Sun Sentinel | By Scott Travis | August 17, 2021
A jab or two in the arm will be worth $250 for Broward schools employees.
The School Board voted Tuesday to offer the bonus as a way to encourage employees to be vaccinated. The incentive will be available to any employee who has already received a vaccine or does so by Oct. 20.
Employees will need to receive both doses of the Moderna or Pfizer vaccine or the one-dose Johnson & Johnson vaccine by the deadline.
With the new year school year starting Wednesday and COVID-19 cases skyrocketing in recent weeks, most board members said it’s an important tool to help slow the spread and save lives.
“If could do something to motivate and encourage people to be vaccinated, it’s so important that people be vaccinated,” School Board Chairwoman Rosalind Osgood said. “There’s a lot of hesitancy, and this is also a way to show some values to employees.”
The cost would be $7.5 million if all 27,989 employees participate. The incentives will be paid using Elementary and Secondary Schools Emergency Relief funds, a form of federal COVID aid for school districts.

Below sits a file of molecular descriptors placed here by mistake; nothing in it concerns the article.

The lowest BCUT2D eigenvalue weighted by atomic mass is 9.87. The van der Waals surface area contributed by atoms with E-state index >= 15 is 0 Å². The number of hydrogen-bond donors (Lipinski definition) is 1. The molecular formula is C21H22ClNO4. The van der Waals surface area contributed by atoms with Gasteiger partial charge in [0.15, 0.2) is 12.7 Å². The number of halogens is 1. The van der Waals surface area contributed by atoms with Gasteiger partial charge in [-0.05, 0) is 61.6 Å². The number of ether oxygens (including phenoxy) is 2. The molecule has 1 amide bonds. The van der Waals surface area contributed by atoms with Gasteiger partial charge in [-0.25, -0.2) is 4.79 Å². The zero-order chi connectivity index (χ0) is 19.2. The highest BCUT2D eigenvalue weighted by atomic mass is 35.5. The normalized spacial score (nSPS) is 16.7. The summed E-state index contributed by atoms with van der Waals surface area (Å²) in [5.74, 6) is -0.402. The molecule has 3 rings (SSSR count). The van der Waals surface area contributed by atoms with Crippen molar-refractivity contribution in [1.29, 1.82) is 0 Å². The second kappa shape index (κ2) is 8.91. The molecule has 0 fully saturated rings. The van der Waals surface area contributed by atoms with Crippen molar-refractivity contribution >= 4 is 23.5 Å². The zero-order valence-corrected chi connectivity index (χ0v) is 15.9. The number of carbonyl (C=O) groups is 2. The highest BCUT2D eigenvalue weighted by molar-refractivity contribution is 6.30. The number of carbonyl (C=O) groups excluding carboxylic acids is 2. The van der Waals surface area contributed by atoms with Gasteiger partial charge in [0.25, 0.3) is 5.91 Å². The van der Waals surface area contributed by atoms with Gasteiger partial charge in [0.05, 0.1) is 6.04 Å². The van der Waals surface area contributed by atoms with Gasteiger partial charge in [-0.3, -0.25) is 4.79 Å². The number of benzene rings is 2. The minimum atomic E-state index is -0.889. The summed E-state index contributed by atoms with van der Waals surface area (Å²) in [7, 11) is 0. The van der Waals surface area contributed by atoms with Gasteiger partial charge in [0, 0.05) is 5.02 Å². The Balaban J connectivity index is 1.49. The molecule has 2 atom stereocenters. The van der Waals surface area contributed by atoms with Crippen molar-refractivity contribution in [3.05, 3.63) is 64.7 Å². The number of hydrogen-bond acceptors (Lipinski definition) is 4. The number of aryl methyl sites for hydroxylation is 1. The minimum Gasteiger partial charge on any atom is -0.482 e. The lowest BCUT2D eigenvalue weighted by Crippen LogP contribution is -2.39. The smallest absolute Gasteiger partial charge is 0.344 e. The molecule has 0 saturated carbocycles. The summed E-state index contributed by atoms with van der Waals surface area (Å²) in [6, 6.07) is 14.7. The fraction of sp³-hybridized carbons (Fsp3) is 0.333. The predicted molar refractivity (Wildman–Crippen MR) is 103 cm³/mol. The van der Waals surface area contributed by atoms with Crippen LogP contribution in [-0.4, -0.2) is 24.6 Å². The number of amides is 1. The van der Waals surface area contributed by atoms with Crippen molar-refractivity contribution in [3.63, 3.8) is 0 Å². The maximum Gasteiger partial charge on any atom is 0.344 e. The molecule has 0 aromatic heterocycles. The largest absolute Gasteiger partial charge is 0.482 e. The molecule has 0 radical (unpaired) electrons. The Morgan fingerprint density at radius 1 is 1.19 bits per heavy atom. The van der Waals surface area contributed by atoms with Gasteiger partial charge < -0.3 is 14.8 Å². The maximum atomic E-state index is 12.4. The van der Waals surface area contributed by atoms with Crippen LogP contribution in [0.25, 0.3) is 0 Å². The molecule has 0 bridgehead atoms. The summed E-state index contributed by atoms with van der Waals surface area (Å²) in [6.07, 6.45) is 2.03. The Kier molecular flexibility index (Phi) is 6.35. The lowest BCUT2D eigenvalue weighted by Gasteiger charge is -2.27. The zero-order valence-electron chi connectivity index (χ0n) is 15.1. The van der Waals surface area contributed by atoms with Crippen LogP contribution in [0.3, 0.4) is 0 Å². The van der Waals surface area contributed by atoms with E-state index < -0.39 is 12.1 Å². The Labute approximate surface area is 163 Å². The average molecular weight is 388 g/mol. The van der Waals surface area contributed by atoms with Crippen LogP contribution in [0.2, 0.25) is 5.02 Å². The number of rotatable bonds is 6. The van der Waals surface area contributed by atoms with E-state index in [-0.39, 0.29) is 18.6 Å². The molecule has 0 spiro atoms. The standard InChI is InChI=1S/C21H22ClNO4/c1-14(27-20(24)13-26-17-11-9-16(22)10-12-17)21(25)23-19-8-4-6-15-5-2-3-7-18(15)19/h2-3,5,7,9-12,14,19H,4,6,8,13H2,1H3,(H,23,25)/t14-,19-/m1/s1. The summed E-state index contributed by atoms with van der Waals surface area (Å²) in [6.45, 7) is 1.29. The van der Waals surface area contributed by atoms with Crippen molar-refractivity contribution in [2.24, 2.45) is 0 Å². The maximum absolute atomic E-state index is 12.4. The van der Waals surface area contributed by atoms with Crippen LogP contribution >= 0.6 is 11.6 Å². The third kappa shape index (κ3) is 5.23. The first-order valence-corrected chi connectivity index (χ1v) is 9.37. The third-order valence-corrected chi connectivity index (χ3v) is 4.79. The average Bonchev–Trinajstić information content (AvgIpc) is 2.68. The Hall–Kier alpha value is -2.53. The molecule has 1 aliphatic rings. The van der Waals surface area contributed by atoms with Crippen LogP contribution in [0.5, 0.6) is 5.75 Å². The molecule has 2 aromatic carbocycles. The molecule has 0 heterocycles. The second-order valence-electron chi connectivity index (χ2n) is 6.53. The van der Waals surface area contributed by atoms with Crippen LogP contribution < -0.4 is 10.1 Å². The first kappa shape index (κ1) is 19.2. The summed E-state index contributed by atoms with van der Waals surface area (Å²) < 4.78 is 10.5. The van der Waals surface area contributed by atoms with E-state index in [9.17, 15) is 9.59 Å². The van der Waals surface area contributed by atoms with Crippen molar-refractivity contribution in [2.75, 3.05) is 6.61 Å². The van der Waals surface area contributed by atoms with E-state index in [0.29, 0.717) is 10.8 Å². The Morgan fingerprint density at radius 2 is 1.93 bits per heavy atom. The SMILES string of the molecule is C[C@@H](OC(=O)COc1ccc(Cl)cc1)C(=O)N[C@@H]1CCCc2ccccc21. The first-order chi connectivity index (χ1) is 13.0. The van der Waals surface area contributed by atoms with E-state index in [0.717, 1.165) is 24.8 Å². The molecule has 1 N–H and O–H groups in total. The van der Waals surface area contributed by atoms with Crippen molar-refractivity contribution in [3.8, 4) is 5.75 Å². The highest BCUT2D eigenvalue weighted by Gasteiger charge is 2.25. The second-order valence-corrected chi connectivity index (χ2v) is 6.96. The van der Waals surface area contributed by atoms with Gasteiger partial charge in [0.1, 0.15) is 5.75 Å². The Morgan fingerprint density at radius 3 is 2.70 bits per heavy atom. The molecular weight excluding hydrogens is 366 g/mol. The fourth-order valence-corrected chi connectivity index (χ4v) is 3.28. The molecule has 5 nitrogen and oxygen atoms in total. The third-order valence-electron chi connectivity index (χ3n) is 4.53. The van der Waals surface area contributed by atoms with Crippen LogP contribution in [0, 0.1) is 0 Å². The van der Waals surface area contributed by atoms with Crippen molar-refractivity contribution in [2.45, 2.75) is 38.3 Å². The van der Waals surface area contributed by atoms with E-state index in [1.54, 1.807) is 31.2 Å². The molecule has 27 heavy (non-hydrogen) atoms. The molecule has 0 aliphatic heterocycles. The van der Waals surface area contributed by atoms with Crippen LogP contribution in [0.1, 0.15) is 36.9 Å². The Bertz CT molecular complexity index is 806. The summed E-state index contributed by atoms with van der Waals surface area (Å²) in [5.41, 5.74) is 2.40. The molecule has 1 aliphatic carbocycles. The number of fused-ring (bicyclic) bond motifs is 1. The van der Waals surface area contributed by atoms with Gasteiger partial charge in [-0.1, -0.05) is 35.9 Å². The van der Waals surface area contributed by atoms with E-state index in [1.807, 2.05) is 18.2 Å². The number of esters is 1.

The action follows a similar move last month by Orange County Public Schools, which are offering employees $200.
Although all Broward School Board members supported it, Donna Korn and Laurie Rich Levinson were at first reluctant.
“These are dollars that could otherwise be spent for very direct educational reasons,” Korn said.
Levinson said she’d rather the school district require employees to be vaccinated.
“When we’re paying people to be vaccinated, that’s in direct conflict with mandatory vaccinations,” Levinson said.
Under state rules imposed by Gov. Ron DeSantis, employers, including school districts, are allowed to mandate employees be vaccinated, but they’re not allowed to ask for actual proof, said Marylin Batista, the district’s general counsel.
However, there’s nothing in state law prohibiting the district for asking employees to submit vaccination records for the purpose of receiving a voluntary bonus, Batista said.
Most board members decided an incentive would go over better among employees.
“As much as I don’t like to reward people to do things they should be doing, this is different,” board member Nora Rupert said. “People are quite afraid of getting vaccinated and what it can do in the future. But if they don’t get the vaccine, it’s going to have a lot more side effects” if they get COVID-19.